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The Great Divorce is C.S. Lewis's Divine Comedy: the narrator bears strong resemblance to Lewis (by way of Dante); his Virgil is the fantasy writer George MacDonald; and upon boarding a bus in a nondescript neighborhood, the narrator is taken to Heaven and Hell. The book's primary message is presented with almost oblique tidiness--"There are only two kinds of people in the end: those who say to God, 'Thy will be done,' and those to whom God says, in the end, 'Thy will be done.'" However, the narrator's descriptions of sin and temptation will hit quite close to home for many readers. Lewis has a genius for describing the intricacies of vanity and self-deception, and this book is tremendously persistent in forcing its reader to consider the ultimate consequences of everyday pettiness. --Michael Joseph GrossFrom the Back Cover:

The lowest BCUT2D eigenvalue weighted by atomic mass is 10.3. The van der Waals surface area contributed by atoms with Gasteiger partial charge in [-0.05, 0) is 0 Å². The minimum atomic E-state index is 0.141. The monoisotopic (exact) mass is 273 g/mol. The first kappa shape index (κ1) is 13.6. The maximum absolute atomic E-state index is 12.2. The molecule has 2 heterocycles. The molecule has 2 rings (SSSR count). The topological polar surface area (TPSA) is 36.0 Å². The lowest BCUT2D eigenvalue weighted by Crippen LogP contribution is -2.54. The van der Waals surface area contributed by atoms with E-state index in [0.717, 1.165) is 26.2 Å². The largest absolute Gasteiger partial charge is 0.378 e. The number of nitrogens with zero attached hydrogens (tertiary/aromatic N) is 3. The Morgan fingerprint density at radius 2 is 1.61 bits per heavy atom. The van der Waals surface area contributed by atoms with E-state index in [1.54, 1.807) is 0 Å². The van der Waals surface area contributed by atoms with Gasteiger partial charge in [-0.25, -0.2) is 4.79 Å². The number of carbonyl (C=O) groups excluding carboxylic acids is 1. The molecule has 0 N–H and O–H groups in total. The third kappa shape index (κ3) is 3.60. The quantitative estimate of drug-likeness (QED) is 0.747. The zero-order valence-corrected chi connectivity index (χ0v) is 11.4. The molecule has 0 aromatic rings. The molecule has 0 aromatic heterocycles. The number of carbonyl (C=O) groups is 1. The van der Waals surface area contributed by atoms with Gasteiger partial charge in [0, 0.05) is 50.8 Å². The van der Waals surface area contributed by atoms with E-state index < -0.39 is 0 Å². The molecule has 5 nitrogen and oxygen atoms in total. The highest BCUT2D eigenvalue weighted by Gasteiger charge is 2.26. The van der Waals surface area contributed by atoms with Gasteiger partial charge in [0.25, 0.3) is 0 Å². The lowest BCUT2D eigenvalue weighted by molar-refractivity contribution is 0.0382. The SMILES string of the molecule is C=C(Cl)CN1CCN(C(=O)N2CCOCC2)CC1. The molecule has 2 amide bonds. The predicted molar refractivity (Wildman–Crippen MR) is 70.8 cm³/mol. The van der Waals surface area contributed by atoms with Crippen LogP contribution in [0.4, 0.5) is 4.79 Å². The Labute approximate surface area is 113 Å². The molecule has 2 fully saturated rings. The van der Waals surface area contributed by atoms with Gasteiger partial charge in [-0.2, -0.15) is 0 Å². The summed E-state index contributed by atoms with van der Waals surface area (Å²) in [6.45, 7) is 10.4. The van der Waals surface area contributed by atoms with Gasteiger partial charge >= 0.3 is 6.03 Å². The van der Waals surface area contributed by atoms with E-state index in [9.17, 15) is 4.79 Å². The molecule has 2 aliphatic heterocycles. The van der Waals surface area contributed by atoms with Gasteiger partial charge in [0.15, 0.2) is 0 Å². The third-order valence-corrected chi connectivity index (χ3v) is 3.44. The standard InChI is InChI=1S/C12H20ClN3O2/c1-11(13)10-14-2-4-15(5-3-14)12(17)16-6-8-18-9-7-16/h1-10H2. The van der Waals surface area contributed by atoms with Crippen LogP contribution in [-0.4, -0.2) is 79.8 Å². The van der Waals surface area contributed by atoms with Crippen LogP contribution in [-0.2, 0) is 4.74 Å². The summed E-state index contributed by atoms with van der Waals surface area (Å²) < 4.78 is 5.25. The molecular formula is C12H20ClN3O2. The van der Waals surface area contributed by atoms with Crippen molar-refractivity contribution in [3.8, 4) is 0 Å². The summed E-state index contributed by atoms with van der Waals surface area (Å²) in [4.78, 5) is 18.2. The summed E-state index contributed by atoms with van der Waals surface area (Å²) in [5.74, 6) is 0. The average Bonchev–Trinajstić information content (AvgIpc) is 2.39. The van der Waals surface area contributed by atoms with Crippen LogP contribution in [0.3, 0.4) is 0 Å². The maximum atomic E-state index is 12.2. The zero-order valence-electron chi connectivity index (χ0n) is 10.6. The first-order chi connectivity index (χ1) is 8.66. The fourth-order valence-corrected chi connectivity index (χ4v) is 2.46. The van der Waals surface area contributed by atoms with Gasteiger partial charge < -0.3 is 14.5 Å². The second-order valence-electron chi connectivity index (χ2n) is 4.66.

C. S. Lewis takes us on a profound journey through both heaven and hell in this engaging allegorical tale. Using his extraordinary descriptive powers, Lewis introduces us to supernatural beings who will change the way we think about good and evil. In The Great Divorce C. S. Lewis again employs his formidable talent for fable and allegory. The writer, in a dream, finds himself in a bus which travels between Hell and Heaven. This is the starting point for an extraordinary meditation upon good and evil which takes issue with William Blake's The Marriage of Heaven and Hell. In Lewis’s own words, "If we insist on keeping Hell (or even earth) we shall not see Heaven: if we accept Heaven then we shall not be able to retain even the smallest and most intimate souvenirs of Hell."
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Book Description Macmillan, 1977. Paperback. Book Condition: New. Bookseller Inventory # P11000622847X